Nicollet-Central Streetcar

Roads - Rails - Sidewalks - Bikeways
RailBaronYarr
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Re: Nicollet-Central Streetcar

Postby RailBaronYarr » November 3rd, 2016, 3:14 pm

talindsay wrote:I do think that for it to meaningfully help the city it can't be implemented as a "starter" segment though - the whole line as envisioned, running from approx. Lake Street into Northeast should be built.
The "starter" line is from Lake St up into downtown Northeast. The full line went down to 46th and up to 41st. The starter line is estimated at just over $200m in $2017.
mattaudio wrote:Also, may be more comfortable than arterial buses, but will it run anywhere close to as frequent?
Yes and No, operating plans for the starter streetcar were 7.5 minute peak headways, 10 minute off-peak (the enhanced bus would have the same operating frequency) - but the 18 would cut down to 20 minute headways (only going as far north as Lake) and a express with limited stop spacing would run from 66th to downtown every 20 minutes as well in the streetcar plan. But, depending on where you would wait along the route, you do see technically-higher in-corridor frequencies, but how far those routes go (and where they stop) is more variable. I'd argue the operating plan as proposed is more confusing and less legible than the bus plan, and forces fewer silly transfers just outside the tail end of the streetcar zone.

talindsay
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Re: Nicollet-Central Streetcar

Postby talindsay » November 3rd, 2016, 3:31 pm

Fair enough, perhaps "starter" isn't the right word, but there's been plenty of discussion about a shorter segment as the initial operating segment. I do hope it does at least go Lake through Northeast.

EOst
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Re: Nicollet-Central Streetcar

Postby EOst » November 3rd, 2016, 4:22 pm

RailBaronYarr wrote:Okay, how about this: outside a few people attending Railvolution conferences (and sorry, Minneapolis hosted in 2014), nobody travels anywhere to see a city's streetcar.
Story time: Last year (when I still lived in Stevens Square) my mother brought her lab (6? people) from Indiana to attend a major conference at the Convention Center. I met up with them impromptu for dinner one night at Nicollet and 15th, and asked what they wanted to eat; they said Thai. There's nothing obvious in walking distance (Lotus doesn't count), so I told them "there's a great Thai restaurant [Krungthep], but we'd have to take public transit to get there."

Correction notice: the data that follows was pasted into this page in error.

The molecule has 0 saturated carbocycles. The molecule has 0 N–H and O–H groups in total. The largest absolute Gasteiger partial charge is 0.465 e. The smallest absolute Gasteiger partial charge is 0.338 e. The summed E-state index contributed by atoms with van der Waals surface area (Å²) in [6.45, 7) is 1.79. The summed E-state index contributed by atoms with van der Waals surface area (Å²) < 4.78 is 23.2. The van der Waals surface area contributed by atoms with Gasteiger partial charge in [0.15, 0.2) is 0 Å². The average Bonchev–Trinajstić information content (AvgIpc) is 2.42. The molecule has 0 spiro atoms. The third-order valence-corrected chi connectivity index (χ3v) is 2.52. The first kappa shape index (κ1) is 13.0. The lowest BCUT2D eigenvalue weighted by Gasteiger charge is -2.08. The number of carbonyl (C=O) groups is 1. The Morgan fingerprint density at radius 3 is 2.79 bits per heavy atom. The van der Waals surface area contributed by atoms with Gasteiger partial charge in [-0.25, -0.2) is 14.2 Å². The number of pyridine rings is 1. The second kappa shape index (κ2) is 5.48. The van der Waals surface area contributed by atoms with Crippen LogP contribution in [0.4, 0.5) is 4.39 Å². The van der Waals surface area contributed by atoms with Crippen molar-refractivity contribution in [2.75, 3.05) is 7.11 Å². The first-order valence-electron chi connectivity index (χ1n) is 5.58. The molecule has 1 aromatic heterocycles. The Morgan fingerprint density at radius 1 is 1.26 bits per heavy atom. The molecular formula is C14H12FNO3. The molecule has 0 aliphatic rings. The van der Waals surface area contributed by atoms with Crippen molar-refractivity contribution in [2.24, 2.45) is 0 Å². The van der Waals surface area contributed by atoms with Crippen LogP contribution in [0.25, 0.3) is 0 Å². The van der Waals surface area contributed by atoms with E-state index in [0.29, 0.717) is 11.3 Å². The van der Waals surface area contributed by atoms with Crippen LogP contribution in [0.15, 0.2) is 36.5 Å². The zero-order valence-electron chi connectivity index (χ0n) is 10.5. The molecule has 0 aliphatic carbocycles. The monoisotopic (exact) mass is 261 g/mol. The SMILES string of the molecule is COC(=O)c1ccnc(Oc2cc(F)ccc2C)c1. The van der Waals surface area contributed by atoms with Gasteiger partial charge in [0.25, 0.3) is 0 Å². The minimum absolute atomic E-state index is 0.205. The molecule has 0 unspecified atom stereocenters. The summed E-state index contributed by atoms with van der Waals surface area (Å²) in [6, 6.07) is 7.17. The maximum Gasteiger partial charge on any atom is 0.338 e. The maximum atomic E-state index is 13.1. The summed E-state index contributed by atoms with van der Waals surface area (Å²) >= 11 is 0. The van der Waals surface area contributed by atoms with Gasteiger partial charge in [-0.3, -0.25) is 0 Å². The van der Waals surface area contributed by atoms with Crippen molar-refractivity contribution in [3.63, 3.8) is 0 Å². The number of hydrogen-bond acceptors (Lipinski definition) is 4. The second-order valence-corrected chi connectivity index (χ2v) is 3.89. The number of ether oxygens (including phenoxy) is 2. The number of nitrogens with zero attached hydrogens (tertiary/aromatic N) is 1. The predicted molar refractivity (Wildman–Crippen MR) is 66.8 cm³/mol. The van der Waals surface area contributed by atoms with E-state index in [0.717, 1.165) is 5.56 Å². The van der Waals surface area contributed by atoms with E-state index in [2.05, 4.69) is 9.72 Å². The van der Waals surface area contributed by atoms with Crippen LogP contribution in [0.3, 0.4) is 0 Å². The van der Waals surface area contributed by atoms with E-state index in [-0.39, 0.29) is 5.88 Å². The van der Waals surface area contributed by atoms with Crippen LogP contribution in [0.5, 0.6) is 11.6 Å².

One person immediately asked, "ooh, could we take the train?"

"No, we'd have to take the bus. It's a short ride, though!"

Mentioning the word "bus" was enough to get everyone shaking their heads. I don't think "but it's an arterial rapid-transit bus, it's kind of like a train!" would have gotten us there.
mattaudio wrote:Uh wouldn't it share ROW north of Washington and through NE? Remember ye ole Toyota Matrix blocking the streetcar in the Northeast rendering we've seen. Also, may be more comfortable than arterial buses, but will it run anywhere close to as frequent?
Frequency probably depends on funding, so who knows? They were shooting for every 7.5 minutes.

The lane isn't exclusive N of Washington, but it's designed in such a way (left lane on one-ways, center on the bridge) that it could be converted pretty painlessly if the political will exists. There are some obvious chokepoints (Washington to the bridge, left turns at University and 4th), but even "transit and left turns" wouldn't be that bad, relatively speaking.
twincitizen wrote:2. Given said delays in Nic-Central streetcar and the fact that there will be zero appetite for ripping up the Mall again (even a little bit!) any time soon, the City really ought to open an honest dialogue about building the Washington-Broadway link first. It would serve the red hot North Loop (which has pretty weak transit), and West Broadway, which would obviously be a massive boost to investment in that area. This makes sense on equity considerations alone. I'm not saying Broadway should definitely be built first, but I am saying it should seriously be considered (cost-benefit analysis, racial/geographic equity, etc.)
Fair enough, but where would that go? A line that just kept going east on Washington Ave into the Mill District would be okay, but it wouldn't serve the heart of downtown well at all.

intercomnut
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Re: Nicollet-Central Streetcar

Postby intercomnut » November 3rd, 2016, 4:39 pm

EOst wrote:
twincitizen wrote:2. Given said delays in Nic-Central streetcar and the fact that there will be zero appetite for ripping up the Mall again (even a little bit!) any time soon, the City really ought to open an honest dialogue about building the Washington-Broadway link first. It would serve the red hot North Loop (which has pretty weak transit), and West Broadway, which would obviously be a massive boost to investment in that area. This makes sense on equity considerations alone. I'm not saying Broadway should definitely be built first, but I am saying it should seriously be considered (cost-benefit analysis, racial/geographic equity, etc.)
Fair enough, but where would that go? A line that just kept going east on Washington Ave into the Mill District would be okay, but it wouldn't serve the heart of downtown well at all.
I think Twincitizen was referring to the West Broadway Transit Study, which has streetcars/buses going down Broadway to 2nd St to Washington and then down Nicollet (if streetcar) or Hennepin and 7th Street. Though that also has the problem of ripping up the mall again...

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Re: Nicollet-Central Streetcar